• Construction planned in 2013, runway project scheduled for 2017 completion
BROOKINGS – It’s been more than six years since the City of Brookings discovered it had problems with its airport, but City Manager Jeff Weldon says he’s beginning to see the light at the end of the runway.
Ribbon-cutting ceremonies are still five years off, but Weldon said this week most of the major hurdles are out of the way, and construction probably will begin in the spring.
Right now, Weldon and his staff are trying to complete negotiations for the four remaining parcels of land needed for the reconstruction of the main and crosswind runways.
About 150 acres are involved in the transactions, the land lying north and west of the current airport property. The land includes wetlands and swamps, a haying area and a produce operation.
“We have completed the state process for appraisal,” Weldon said this week. He added that he and his staff have met with the owners and have made offers to purchase the land at the appraised price.
In addition to securing property for project needs, the city manager noted that in several cases the city has offered to buy additional land, “just so the owners wouldn’t be left with an unusable parcel.”
Weldon said five owners are involved with the four properties, and only one has agreed to sell. A second owner is adamant about not selling, and that case is likely to become part of a city condemnation proceeding. The other three owners have received the appraisals and the city’s offer, and negotiations are continuing.
Weldon said he expects to pay about $640,000 for property acquisition this year, and the city will spend another $500,000 in 2012 tweaking the final design for the runway project.
City officials had hoped to begin construction this year, but time is getting short for a fall start. It’s more likely the realignment will begin next spring, and from that point the work will continue nonstop for the next four years.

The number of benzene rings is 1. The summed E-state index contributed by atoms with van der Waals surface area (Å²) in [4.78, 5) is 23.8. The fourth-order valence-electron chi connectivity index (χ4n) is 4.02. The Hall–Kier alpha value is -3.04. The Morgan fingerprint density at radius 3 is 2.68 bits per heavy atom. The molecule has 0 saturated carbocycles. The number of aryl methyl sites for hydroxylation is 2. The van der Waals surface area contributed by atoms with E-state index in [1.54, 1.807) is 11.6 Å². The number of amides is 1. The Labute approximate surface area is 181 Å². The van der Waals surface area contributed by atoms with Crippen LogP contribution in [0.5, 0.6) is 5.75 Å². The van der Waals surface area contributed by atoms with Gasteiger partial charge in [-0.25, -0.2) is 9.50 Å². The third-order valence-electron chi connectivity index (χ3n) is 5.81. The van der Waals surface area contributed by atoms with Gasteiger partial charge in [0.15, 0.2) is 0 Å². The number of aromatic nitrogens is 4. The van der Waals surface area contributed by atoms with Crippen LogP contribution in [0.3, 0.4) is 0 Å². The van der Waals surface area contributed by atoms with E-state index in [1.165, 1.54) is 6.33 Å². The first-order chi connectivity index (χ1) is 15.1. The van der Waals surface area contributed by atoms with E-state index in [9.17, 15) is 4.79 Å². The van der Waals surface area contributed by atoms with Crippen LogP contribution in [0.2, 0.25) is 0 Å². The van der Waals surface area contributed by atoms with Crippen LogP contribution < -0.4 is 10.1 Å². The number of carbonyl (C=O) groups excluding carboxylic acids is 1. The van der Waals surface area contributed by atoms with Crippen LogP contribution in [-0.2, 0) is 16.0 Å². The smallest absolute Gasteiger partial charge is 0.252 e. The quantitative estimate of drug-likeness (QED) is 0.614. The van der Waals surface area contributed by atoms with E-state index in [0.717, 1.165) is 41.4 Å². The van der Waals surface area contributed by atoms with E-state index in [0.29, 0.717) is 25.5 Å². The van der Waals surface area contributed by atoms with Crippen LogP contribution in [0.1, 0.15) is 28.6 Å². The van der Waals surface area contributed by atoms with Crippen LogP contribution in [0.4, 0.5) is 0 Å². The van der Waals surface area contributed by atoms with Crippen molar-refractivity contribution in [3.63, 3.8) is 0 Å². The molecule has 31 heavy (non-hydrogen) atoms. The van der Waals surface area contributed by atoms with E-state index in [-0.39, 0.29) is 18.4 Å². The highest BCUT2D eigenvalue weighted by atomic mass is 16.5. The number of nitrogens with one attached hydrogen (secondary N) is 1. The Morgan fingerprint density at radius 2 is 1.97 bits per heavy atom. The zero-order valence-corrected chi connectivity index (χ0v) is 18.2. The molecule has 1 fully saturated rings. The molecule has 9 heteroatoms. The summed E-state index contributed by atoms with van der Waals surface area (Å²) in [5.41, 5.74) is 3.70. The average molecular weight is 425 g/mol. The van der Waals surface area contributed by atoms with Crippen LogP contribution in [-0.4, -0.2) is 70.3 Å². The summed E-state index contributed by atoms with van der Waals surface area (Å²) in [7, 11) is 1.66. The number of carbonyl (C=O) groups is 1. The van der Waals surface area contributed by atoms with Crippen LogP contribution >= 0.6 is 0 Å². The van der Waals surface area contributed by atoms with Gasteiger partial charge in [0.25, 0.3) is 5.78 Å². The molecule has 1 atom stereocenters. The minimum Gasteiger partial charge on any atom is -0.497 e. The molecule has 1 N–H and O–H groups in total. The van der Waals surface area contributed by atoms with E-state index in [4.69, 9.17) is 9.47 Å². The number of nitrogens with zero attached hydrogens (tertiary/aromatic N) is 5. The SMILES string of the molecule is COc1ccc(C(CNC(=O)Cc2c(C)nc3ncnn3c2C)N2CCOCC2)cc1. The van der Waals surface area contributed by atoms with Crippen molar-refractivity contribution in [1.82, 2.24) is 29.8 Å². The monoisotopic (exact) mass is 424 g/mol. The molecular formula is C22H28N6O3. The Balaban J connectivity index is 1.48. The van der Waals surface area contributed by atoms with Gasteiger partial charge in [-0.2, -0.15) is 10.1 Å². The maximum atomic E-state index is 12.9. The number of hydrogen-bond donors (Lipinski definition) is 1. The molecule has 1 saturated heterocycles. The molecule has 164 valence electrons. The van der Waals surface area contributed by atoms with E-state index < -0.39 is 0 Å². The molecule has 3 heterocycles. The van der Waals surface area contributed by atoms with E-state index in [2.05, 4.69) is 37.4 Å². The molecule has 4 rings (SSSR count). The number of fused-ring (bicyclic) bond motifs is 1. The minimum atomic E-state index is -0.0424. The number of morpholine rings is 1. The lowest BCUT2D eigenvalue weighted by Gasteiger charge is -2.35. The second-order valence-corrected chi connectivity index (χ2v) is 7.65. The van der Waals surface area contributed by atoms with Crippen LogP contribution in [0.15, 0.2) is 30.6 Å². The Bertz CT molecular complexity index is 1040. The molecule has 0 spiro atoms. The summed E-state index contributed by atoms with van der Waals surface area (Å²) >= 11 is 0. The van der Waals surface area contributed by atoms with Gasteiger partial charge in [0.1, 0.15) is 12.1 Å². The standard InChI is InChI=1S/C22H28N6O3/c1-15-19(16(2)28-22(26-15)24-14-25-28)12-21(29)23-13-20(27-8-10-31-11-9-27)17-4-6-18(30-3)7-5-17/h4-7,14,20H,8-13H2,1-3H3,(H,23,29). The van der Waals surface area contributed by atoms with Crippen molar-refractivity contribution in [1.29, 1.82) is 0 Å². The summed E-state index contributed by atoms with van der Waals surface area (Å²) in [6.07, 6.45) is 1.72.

“As soon as we get the property acquired, we can start on construction,” Weldon said.
The city first learned it had troubles with the Brookings Regional Airport when the Federal Aviation Administra-tion advised that some airport-area buildings were in violation of federal airspace regulations and that the city would have to remedy the situation.
Problems included not only incompatible land use surrounding the airport’s runways – homes and businesses located in the runway protection zones – but the unsafe intersection of the main runway and the crosswind runway. Further, the main runway was too short to meet capacity needs.
City councilors considered two options: realigning the runways and lengthening the main runway at the present airport, or moving the airport to another location in rural Brookings County.
That decision was made in late 2010 to rebuild the runways at the present site, and since that time the city has been involved in multiple studies of the area.
“All the studies are done, all the environmental assessments,” Weldon said, “and we think we’re out of the woods.”
He said it’s been an exhaustive process, with “a historic review of the property, a total environmental review, Fish & Wildlife review, an endangered species review – all kinds of studies, and with multiple agencies at both state and federal levels, including the Corps of Engineers, Game, Fish & Parks and both state and federal historic preservation groups.”